Lastly, if one to were scratch a little deeper into those “rocketed” gun deaths, Lisa Slams might find some uncomfortable truths; the vast majority of gun murder victims are black men, murdered by other black men. Mass shootings get the headlines but are a drop in an ocean of human tragedies.

Also, most deaths by guns are suicides.

I don’t know what the solution is to America’s problem with gun crime, but I’m not going to sit here in another country and lecture them on how to solve a problem I have zero expertise in. I imagine that’s as patronising as people asking the citizens of Northern Ireland, “why can’t you all just get along and respect each other’s religions?

Good on Lisa Slams though for demonstrating there isn’t a complex problem in the world she feels unqualified to deliver a four minute monologue to camera about with a follow up Tweet.

Next week, Lisa Slams solves P vs NP and persuades Depp and Heard they still love each other and should have a baby together.

The unintended consequence of not confronting transgender kids

The trans nonsense became very real for my family recently. Fortunately my family are all sane and safe, but a peer of one of my children took her own life last month.

Anyone who has experienced a suicide will know the incredible reach of utter devastation it delivers to everyone touched by it, regardless of family connection or closeness of relationship to the person. Everyone in the wider community is impacted and left with unsettling questions and emotions.

I will try to keep the details as generic as possible; it’s going to help nobody if this random corner of the internet can be traced back to the dead child.

The child who committed suicide “identified as transgender” from the age of 12. She changed her first name and required use of grammatically incorrect pronouns.

Her parents, the high school, and the medical professionals went along with this charade for two years.

In fact, in a private conversation with the High School Principal last year, I realised it was a source of professional pride that the high school had a “trans” student. Let me stress that; rather than expressing sympathy for a young person in their charge who was clearly demonstrating mental illness, the School Principal was happy to boast about the situation as if it was progress.

This is the same High School Principal who, in an email to me, suggested I give one of my children a mobile phone to take to school as “it’s not great for kids to stand out as different” when I complained that my child was annoyed there was nothing to do at lunch and break time because all their peers were glued to their phones (most of which had completely unrestricted access to every possible internet site), so wouldn’t talk or play.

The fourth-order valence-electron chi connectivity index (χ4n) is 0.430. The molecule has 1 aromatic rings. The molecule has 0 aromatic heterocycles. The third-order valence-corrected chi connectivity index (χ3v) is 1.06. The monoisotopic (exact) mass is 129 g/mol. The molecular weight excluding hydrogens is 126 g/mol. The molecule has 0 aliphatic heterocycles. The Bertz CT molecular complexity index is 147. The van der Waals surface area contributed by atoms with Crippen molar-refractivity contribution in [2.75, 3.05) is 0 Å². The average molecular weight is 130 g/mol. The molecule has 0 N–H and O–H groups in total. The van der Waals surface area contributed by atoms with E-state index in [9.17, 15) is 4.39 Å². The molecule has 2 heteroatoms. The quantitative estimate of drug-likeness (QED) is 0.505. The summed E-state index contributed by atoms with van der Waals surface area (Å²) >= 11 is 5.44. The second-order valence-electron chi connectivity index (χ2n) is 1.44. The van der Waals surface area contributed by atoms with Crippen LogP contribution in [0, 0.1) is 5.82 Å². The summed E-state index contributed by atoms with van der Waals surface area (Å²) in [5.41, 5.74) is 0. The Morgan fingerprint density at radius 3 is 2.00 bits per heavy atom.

Around this time, the school LGBTQ Pride Club was established, with a teacher supervising the lunchtime meetings and free biscuits on offer to those who attended.

Shortly afterwards, other pre-pubescent girls in the school announced themselves to be transgender.

Now, the tragedy has occurred and everyone is running for cover.

Bill’s Opinion

When we send our children to school, we do so with the primary expectation they will be physically safe and the secondary expectation they will not be subjected to experiences negative to their mental well-being.

Receiving an education in core subjects such as Maths, Science and English” seems to have become a far distant third priority these days.

Increasingly, it seems not even these two basic expectations are being met. if this were the case, perhaps a grown up might have said, at any time in the last two years, “no, you aren’t transgender; you were born a girl, will remain a girl throughout your life and, if an archaeologist digs your remains up a thousand years from now, they will immediately recognise your body as being female”.

Language has been bastardised too. Forget the current pronoun lunacy; “suicide” is now a verb, as in, “to suicide” or they “suicided”.

What was it before? “To commit suicide”. Why? Because it is a sin; someone has sinned and the result is a lost life. It is a failure of some kind, not simply an inevitable consequence of announcing one’s new pronouns and gender. We should not accept this premise and we should not accept the false logic that confrontation with reality will harm people living a fantasy; we have the proof neither route works perfectly, so choose truth.

Throughout the last two years, several people with a duty of care have failed to divert this child’s attention from negative opinions on the internet, otherwise the 12 year old wouldn’t have randomly discovered the concept of transgender and wouldn’t had found a route to sell nude photos of herself online to fund puberty blocking drugs.

The clues were there should the activist teaching staff had bothered to have looked. They might have heard about Rapid Onset Gender Dysphoria and realised that more than one trans child in a school of 1,000 students is a statistical improbability. There were none in my school when I was growing up, as I’m sure there weren’t in yours either. There were plenty of kids who later turned out to be homosexual and very happy in their adult lives, however.

There are people in our community who are culpable for these failures. Let me list the main failures so, should they read this, they can assess whether they own any:

  • Unrestricted internet access for children.
  • Unrestricted use of screens in break time and at lunch at school, rather than physical interaction.
  • Treating mental illness as trivial and “going along with” unrealistic world views as if they were based on fact.
  • Establishment of a school club for 12 year olds based on sexuality and unrealistic opinions on gender when there are another four years until the age of consent for any sexuality, gay or straight.

If you were involved in this person’s short life, perhaps ask yourself the question, “Consider the possibility that, rather than being kind, you made things worse by agreeing with rather than confronting her fantasy. What if she was just gay? Or even maybe a David Bowie Ziggy Stardust era fan who’d eventually evolve to The Let’s Dance album?